Intermediate TypeScript, v2

Utility Types Using infer

Intermediate TypeScript, v2

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The "Utility Types Using infer" Lesson is part of the full, Intermediate TypeScript, v2 course featured in this preview video. Here's what you'd learn in this lesson:

Mike continues the exploration of utility types and specifically discusses the "Parameters" utility type. The "Parameters" utility type extracts the types of the arguments of a function and returns them as a tuple. Other utility types such as ReturnType, InstanceType, ThisParameterType, and OmitThisParameter are also discussed.


Transcript from the "Utility Types Using infer" Lesson

>> Let's continue our exploration of utility types. So, we'll talk about this one called parameters. This is actually a generalized version of what we just wrote, where we extract the types of the argument of a function. In this case, instead of giving us just the first argument, it's gonna give us a tupple of all the argument types.

So, as usual, I have my underscore here, it only exists so that we don't collide with the real parameters type. But take my word for it, this is the type, this is how it's described. And here I have written out in some more plain language what all of this means, piece by piece.

So first off, parameters takes in a type parameter T, which extends, meaning T must be a subtype of any kind of function that has any number of arguments, any return value, that's the minimum requirement. You cannot say parameters of a number or parameters of a string. So that's the type param constraint here, and this is the most flexible function type you can imagine, any number of arguments that are of any type, and it returns anything.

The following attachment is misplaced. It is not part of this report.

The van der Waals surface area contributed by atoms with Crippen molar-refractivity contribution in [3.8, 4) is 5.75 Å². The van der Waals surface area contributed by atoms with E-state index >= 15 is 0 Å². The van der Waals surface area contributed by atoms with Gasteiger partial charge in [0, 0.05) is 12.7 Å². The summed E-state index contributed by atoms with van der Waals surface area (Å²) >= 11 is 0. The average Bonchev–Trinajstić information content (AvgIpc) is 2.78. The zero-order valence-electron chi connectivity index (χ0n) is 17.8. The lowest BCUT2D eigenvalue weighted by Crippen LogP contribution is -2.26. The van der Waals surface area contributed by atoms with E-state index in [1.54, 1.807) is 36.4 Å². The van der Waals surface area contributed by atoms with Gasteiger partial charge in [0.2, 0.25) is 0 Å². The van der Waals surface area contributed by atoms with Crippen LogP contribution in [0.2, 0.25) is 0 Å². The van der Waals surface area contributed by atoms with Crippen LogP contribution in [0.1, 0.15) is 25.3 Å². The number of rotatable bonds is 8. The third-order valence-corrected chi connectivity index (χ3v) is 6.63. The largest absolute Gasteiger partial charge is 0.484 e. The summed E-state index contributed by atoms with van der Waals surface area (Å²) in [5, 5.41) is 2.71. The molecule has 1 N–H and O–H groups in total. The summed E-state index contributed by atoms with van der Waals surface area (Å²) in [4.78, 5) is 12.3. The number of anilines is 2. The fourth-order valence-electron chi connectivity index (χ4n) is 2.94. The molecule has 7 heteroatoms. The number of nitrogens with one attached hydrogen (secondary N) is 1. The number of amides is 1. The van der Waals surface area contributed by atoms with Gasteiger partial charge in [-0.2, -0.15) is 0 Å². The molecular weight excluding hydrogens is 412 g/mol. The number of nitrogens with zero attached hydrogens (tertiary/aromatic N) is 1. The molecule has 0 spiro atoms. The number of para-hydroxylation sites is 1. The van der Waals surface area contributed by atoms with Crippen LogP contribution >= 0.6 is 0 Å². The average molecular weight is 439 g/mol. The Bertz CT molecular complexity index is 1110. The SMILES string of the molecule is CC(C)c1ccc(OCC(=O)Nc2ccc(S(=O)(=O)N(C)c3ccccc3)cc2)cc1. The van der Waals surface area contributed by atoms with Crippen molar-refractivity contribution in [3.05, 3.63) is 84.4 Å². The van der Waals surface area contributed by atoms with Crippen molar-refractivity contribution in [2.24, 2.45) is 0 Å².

Okay, now let's look at what this evaluates out to. So we have a conditional type here, T must be a subtype of here's that any function type again, right? Remember when we see infer P with no constraint here, this does not have this infer S extend string. This is what a type an infer type parameter with a constraint looks like, and down there, we see nothing after infer P.

So this P could be anything. What we wanna do is tease out and extract this. P is a tuple representing the rest param of all the arguments of the function. And if we extract that out, it means the condition is met, and we emit P, that tuple, otherwise we emit never.

Here's another one, very, very similar. This one gives you the return type of a function. T extends any kind of function with any argument types, any return value. As long as T matches something that looks like a call signature, I don't really care about the argument types, it can be whatever.

But whenever it returns, give me that return type, and hold it for me in a type parameter R. And in the event that you successfully met the condition, and got that type parameter R, give it to me, otherwise return any. Here's some more. It's more of the same.

This is why I'm not having us go through building each one of these piece by piece. I'll just point out the differences here. Instance type, the only thing new here is this. It's not a call signature now, it's a construct signature. And this word abstract is here because TypeScript allows for something called abstract classes, you can think of them as half class half/interface where pieces of the class may not be filled in.

Abstract classes are not directly instantiatable, but they can have constructor signatures rather, and it's a subclass's responsibility to conform to that to make sure that they are type equivalent to that signature. And so you could think of this as like the most flexible type of class. Abstract classes will work with this as well as non-abstract classes, right?